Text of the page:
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Hereditary Chief Ronnie West, centre, from the Lake Babine First Nation, sings and beats a drum during a solidarity march after Indigenous nations and supporters gathered for a meeting to show support for the Wet'suwet'en Nation, in Smithers, B.C., on Jan. 16, 2019.

DARRYL DYCK/The Canadian Press

A group led by Canadian musicians has issued an open letter to back hereditary chiefs fighting against a natural gas pipeline project in the B.C. Interior – taking sides in the complex dispute between Indigenous protesters and TransCanada Corp.

The open letter comes two weeks after the RCMP arrested 14 protesters on Jan. 7 at a police checkpoint along a remote B.C. logging road that leads to the Unist’ot’en blockade. Unist’ot’en is affiliated with Dark House, one of 13 hereditary house groups belonging to the Wet’suwet’en Nation.

Nearly 300 people, including a who’s who of Canadian indie music and others such as audio staff expressing their concerns, issued their “Solidarity with Unist’ot’en statement” on Monday.

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In lending their support to the Indigenous protest against TransCanada’s Coastal GasLink, they hope donations will increase to help battle the $6.2-billion pipeline project. “Those in power who care for the future of life on this planet have no business building more pipelines,” according to the letter addressed to “Unist’ot’en camp, land defenders in Wet’suwet’en territory.”

Among those who signed the letter were singers Sarah Harmer and Tanya Tagaq; broadcaster Sook-Yin Lee; two members of Arcade Fire (Tim Kingsbury and Richard Reed Parry); and two members of Arkells (Max Kerman and Anthony Carone).

“Your hereditary government is showing more leadership in climate action than Canadian elected officials. For that strength and commitment we are grateful,” the statement concludes.

Nearly $225,000 has been raised over the past month to help the Unist’ot’en challenge Coastal GasLink in B.C. Supreme Court. A judge granted an interim injunction last month to allow pipeline workers temporary entry across the Morice River bridge until May 31. The Indigenous blockade on the bridge came down on Jan. 11, after the RCMP and Wet’suwet’en hereditary clan chiefs agreed to a deal to comply with the interim injunction.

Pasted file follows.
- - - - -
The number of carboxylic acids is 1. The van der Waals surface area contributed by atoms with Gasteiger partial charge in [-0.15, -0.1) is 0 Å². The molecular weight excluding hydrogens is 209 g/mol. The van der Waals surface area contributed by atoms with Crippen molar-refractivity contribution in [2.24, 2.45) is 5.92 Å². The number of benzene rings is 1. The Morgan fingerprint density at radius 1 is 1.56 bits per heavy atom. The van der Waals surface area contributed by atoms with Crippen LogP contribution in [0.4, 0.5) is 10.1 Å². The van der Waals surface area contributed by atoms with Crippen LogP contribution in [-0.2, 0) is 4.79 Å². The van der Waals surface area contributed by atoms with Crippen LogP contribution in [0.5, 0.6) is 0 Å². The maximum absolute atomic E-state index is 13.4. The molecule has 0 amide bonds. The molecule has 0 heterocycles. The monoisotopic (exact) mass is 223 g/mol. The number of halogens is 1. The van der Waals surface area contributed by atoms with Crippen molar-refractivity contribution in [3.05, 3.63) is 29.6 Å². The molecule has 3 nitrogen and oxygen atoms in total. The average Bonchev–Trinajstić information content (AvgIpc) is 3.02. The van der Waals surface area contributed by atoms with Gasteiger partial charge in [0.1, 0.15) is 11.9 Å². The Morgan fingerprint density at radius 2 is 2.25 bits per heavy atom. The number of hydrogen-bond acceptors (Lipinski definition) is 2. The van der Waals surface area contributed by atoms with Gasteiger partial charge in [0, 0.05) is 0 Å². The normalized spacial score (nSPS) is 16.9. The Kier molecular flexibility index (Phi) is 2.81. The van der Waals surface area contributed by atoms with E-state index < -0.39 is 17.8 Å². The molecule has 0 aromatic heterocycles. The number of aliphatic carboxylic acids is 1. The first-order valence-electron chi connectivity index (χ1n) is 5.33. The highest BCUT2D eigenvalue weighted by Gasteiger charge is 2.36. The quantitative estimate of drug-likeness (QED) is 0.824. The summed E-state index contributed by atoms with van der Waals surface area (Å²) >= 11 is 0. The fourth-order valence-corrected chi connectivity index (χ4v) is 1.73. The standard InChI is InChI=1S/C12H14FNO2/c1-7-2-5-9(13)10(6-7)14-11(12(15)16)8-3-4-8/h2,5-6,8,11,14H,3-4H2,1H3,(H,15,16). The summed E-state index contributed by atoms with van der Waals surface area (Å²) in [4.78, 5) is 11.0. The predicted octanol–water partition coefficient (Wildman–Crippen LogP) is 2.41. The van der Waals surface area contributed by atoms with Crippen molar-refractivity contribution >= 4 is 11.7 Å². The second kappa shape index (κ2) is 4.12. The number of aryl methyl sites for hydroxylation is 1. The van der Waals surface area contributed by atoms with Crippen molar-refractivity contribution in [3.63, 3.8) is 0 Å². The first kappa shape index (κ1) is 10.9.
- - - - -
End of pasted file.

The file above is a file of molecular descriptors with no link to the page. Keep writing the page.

Another $207,000 has been collected in donations for the Gidimt’en clan, one of five Wet’suwet’en hereditary clans, which in turn oversee the 13 house groups.

Several celebrities and social activists were not part of Monday’s letter, but already had taken to social media within days of the arrests to express their support for the Unist’ot’en, including Ellen Page, Susan Sarandon, Mark Ruffalo and Naomi Klein.

Coastal GasLink wants to construct a 670-kilometre pipeline that would run from northeastern B.C. to a planned $18-billion liquefied natural gas terminal in Kitimat on the West Coast. The plant, for exporting LNG to Asian markets, will be built by LNG Canada, the Royal Dutch Shell PLC-led consortium.

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LNG Canada said the value of contracts and subcontracts with local First Nations so far exceeds $175-million, part of $937-million in approved spending related to the Kitimat terminal. The pipeline has been approved by all 20 elected bands along the route and TransCanada has conditionally awarded $620-million in contracts to Indigenous businesses in the region.

In its court application for the injunction, Coastal GasLink names two defendants: Freda Huson, an elected councillor with the Witset band, and Warner Naziel, who claims the hereditary title Smogelgem.

“Ms. Huson has never accepted Coastal GasLink’s offers to meet to discuss the project,” according to documents filed in court by Coastal GasLink. “Ms. Huson has attended at least two meetings between Coastal GasLink and the Witset chief and council as a Witset councillor.”

Five of the 20 elected bands that support Coastal GasLink belong to the Wet’suwet’en Nation: Wet’suwet’en First Nation (formerly known as the Broman Lake Indian Band), Burns Lake, Nee Tahi Buhn, Skin Tyee and Witset.

“Coastal GasLink has engaged in extensive information exchanges and discussions with the Office of the Wet’suwet’en and the hereditary chiefs regarding the selection of the proposed project route through their traditional territory,” Coastal GasLink said in its court filings, adding that it “has had limited success consulting with Dark House," with most inquiries ignored by Ms. Huson.

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